Running has probably made me a more positive person, building relationships with others, giving each other positive feedback on their runs and times which makes me more positive overall. In my last marathon I didn’t get the time I wanted, but when I look back I can get delayed gratification from knowing I did a good performance.”

Richard then told me that he felt running involved many of the 15 minute wellbeing themes. In addition to the benefits to his physical health and aforementioned connecting with others and giving feedback, Richard told me how running links with the other themes:

  • Mindfulness – “Running is my form of mindfulness. Sometimes I’ve been running for 3 hours and I haven’t thought about much apart from running and how my body is responding.”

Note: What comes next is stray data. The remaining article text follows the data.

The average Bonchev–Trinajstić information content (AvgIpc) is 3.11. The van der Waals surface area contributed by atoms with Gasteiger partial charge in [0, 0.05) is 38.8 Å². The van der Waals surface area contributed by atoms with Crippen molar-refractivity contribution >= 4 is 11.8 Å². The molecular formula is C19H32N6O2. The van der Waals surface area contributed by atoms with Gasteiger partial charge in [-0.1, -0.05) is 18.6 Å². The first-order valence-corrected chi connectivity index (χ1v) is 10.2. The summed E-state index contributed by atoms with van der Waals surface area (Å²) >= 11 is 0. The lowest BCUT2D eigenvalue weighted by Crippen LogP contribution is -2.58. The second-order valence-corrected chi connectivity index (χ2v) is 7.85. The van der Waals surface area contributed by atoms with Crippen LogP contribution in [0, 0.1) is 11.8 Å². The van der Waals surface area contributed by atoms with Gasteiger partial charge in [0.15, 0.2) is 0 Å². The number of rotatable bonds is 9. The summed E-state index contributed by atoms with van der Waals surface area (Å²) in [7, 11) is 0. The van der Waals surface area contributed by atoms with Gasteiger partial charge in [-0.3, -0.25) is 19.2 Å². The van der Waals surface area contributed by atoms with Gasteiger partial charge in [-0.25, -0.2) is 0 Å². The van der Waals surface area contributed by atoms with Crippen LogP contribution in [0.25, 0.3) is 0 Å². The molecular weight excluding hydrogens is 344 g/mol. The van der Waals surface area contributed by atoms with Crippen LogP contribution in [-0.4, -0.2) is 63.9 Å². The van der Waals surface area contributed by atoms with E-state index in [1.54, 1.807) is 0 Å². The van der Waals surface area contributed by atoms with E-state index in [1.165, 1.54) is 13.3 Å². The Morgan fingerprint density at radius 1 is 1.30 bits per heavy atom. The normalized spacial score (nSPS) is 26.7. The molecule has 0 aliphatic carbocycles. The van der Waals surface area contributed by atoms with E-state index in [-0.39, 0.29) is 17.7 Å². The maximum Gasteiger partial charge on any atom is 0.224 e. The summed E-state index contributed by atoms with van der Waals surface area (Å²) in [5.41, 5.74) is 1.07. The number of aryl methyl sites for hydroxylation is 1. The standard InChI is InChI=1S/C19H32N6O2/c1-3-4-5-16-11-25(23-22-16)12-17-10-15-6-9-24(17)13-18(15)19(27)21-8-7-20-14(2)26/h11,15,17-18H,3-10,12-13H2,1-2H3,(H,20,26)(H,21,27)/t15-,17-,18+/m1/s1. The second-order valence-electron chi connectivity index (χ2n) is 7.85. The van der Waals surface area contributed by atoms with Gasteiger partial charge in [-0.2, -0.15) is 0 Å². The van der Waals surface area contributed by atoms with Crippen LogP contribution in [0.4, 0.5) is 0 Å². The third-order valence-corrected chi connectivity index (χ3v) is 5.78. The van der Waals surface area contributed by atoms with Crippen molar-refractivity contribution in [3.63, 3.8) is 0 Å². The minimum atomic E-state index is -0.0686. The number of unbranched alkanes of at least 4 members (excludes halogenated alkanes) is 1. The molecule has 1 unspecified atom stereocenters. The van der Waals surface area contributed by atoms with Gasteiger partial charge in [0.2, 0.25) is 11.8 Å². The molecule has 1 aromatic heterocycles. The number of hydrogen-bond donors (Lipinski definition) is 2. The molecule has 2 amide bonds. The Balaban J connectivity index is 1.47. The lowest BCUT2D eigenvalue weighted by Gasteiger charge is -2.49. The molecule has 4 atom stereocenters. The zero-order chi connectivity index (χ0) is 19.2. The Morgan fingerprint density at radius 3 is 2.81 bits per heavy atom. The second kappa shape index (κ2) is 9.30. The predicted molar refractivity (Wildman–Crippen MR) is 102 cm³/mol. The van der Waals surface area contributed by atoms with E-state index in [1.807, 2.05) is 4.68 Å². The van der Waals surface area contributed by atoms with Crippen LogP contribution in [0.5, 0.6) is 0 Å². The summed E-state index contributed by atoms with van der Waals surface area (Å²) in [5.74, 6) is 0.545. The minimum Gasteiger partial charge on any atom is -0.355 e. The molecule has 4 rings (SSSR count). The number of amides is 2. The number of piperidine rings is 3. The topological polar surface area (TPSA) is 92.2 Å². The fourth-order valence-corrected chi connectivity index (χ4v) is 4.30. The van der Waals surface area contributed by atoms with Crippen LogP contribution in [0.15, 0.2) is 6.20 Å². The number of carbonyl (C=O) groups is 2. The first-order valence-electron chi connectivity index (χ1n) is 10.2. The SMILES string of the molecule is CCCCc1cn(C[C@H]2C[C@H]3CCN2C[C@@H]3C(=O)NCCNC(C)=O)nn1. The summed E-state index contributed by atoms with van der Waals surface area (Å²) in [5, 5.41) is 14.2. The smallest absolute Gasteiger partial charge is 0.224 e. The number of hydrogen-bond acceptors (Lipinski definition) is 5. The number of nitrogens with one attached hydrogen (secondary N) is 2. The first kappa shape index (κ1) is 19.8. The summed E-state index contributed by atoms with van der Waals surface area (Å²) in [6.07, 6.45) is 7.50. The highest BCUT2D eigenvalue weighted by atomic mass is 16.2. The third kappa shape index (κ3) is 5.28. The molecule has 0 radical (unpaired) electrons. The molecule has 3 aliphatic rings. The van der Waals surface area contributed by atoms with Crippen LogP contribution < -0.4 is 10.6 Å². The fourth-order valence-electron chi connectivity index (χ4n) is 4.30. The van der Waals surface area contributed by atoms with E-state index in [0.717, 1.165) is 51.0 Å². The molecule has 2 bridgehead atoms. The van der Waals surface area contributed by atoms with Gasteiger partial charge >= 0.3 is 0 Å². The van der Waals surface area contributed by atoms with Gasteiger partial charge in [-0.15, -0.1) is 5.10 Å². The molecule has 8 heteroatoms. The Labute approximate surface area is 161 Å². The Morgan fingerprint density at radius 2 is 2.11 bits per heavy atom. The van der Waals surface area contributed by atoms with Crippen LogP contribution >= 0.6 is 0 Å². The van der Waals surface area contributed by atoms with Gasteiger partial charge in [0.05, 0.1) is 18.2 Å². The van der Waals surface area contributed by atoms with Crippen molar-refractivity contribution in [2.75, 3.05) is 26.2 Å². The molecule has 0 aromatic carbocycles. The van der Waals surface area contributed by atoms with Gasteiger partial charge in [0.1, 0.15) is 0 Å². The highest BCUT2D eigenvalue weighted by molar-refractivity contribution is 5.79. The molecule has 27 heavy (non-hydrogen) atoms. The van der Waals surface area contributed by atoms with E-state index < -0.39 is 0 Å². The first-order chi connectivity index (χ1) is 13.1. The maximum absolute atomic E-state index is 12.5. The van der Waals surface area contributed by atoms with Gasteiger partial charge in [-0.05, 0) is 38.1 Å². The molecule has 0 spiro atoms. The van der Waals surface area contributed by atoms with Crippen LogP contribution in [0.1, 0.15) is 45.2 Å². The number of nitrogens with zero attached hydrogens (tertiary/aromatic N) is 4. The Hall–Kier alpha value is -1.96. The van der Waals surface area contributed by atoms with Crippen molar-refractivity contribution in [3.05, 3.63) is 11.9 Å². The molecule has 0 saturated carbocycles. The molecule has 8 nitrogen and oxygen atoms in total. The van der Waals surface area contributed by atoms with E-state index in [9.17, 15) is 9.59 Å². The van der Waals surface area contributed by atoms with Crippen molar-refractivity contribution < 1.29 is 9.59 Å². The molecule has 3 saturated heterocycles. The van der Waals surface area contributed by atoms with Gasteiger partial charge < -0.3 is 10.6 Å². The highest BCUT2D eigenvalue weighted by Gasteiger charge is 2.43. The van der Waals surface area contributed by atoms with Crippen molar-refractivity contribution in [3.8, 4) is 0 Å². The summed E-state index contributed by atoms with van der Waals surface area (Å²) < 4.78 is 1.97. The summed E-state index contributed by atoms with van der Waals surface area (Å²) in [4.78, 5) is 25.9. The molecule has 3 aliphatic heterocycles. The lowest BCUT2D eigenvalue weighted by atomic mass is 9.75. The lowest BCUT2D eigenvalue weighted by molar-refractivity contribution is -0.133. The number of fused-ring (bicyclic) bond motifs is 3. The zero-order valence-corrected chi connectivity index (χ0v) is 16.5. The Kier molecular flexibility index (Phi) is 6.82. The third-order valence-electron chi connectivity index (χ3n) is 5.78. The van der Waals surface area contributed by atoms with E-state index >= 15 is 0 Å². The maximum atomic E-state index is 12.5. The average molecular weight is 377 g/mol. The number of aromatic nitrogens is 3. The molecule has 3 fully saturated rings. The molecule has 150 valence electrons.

• Learning – “Running is a really good learning tool, you only improve if you put the hard work in. There’s no quick wins with running.”
  • “Reflection is an important part of my running – reflecting on what went well, was the training right, did I rest well?

What advice would you give to anyone is a similar position as you were?

“Never outrun the joy of running.”

“Start off being realistic. Start off slowly and build up. Enjoy it. Never outrun the joy of running, that’s my current mantra. My previous mantras were ‘Get comfortable with discomfort’ and ‘If I believe I can achieve’.

“If I believe I can achieve.”

Find people to run with. If you’re in London there’s so many social running groups. Running shops often have running groups. Midnight runners in central London with music playing.


This photo shows the great running community at my local sports shop. The community is very supportive and provides a couch to 5 km group on a Monday evening.